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COP28: Will the controversial location drive change?

Graham Munday \ 1st Dec 2023

A critical 'global stock-take' is happening right now in Dubai at COP28.

Whilst controversy swirls around the choice of host nation for this all-important summit, the agenda includes a comprehensive assessment of all climate action to date to inform each country's next round of climate goals, and big decisions have already been made with respect to financing the loss and damage fund.

Graham Munday, our energy and environment marketing director, spoke to people across Hydrock to get their views on what really matters from a truly global and macro event aimed at addressing the march of climate change. Opinions centred around four areas, with the location a key point of debate.

Host location — challenge and opportunity

The decision to host COP28 in Dubai, UAE has raised significant concerns among climate campaigners due to the UAE's status as one of the world's largest oil producers.

Dr Sultan Ahmed Al Jaber is of course both president of the summit and CEO of the UAE's Abu Dhabi National Oil Company. It can be argued that including the fossil fuel industry in these negotiations is essential and that Al Jaber's position may uniquely position him to galvanise the oil and gas industry into climate action. The other side of that coin is that instead of nations leading the conversations, this could indicate to corporates having more sway.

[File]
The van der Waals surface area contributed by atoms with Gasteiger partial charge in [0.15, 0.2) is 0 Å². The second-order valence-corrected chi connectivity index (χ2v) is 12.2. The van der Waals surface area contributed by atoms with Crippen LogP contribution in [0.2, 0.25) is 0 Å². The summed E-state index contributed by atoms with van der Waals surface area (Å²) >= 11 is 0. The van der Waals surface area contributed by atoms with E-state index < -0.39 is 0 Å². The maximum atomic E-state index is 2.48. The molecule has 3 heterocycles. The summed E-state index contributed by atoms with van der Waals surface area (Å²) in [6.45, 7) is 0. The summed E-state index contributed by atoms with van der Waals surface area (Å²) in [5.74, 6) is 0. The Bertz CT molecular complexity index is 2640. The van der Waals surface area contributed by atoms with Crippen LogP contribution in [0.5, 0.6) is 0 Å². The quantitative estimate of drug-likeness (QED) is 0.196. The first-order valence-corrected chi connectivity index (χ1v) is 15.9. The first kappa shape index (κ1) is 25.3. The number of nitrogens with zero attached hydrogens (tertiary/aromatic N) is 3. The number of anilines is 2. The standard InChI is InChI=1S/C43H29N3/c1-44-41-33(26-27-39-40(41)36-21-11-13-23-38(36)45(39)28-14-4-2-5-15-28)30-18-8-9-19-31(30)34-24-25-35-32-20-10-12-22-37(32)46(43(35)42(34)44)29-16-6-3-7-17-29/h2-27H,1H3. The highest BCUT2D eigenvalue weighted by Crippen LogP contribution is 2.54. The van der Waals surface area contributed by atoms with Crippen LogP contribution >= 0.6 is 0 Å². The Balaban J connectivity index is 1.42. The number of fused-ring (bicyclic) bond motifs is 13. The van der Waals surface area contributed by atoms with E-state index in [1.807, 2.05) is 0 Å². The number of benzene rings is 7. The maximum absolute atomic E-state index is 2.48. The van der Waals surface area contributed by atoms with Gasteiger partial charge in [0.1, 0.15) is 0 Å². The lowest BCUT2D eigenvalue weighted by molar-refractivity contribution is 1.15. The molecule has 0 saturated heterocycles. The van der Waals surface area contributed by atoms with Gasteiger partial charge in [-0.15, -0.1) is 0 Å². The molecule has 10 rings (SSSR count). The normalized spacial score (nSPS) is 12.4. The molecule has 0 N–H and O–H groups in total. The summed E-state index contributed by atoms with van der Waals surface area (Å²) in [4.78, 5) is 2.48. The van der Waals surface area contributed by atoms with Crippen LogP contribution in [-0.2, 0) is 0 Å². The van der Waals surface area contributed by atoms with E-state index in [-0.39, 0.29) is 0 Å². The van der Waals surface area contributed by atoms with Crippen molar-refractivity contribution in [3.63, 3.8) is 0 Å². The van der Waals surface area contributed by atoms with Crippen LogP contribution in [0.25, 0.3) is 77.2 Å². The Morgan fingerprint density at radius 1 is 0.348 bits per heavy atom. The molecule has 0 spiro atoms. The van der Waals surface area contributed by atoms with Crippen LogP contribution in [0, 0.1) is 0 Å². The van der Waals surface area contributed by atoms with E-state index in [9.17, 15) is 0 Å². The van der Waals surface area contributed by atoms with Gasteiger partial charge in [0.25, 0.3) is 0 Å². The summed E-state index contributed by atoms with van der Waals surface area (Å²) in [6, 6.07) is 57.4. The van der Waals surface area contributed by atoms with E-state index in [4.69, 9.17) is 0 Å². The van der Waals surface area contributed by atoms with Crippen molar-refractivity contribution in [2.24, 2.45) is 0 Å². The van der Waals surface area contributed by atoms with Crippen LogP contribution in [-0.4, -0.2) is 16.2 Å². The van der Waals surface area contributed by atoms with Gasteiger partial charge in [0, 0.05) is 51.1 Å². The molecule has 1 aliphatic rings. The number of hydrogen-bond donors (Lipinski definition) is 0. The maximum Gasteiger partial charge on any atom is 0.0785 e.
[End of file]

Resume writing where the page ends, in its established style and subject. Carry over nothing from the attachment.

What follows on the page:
However, headlines on the eve of the event that the UAE planned to use its role to strike oil and gas deals [1] hasn't helped the optics.

The location of COP28 presents both challenges and opportunities. The controversy surrounding the location might cast a shadow over the summit's objectives, but it also brings a unique perspective by involving a major oil-producing nation in the conversation about transitioning away from fossil fuels.

Rebalance the subsidies

Can this COP secure agreement to redress the enormous subsidies that the oil and gas sector receive? It would be truly transformational if agreement was made in the UAE of all places. A real statement.

Fossil fuel subsidies were $7 trillion in 2022, having risen by $2 trillion since 2020 [2]. Research by the Liberal Democrat party in the UK revealed that the UK government has given £20bn more in support to fossil fuel producers than those in renewables since 2015, and there has been significant extra support for new extraction and mining in the 2020s [3]. Signals from the US indicate times may change. President Biden proposed a budget in March 2023 that would scrap billions of dollars in oil and gas subsidies [4].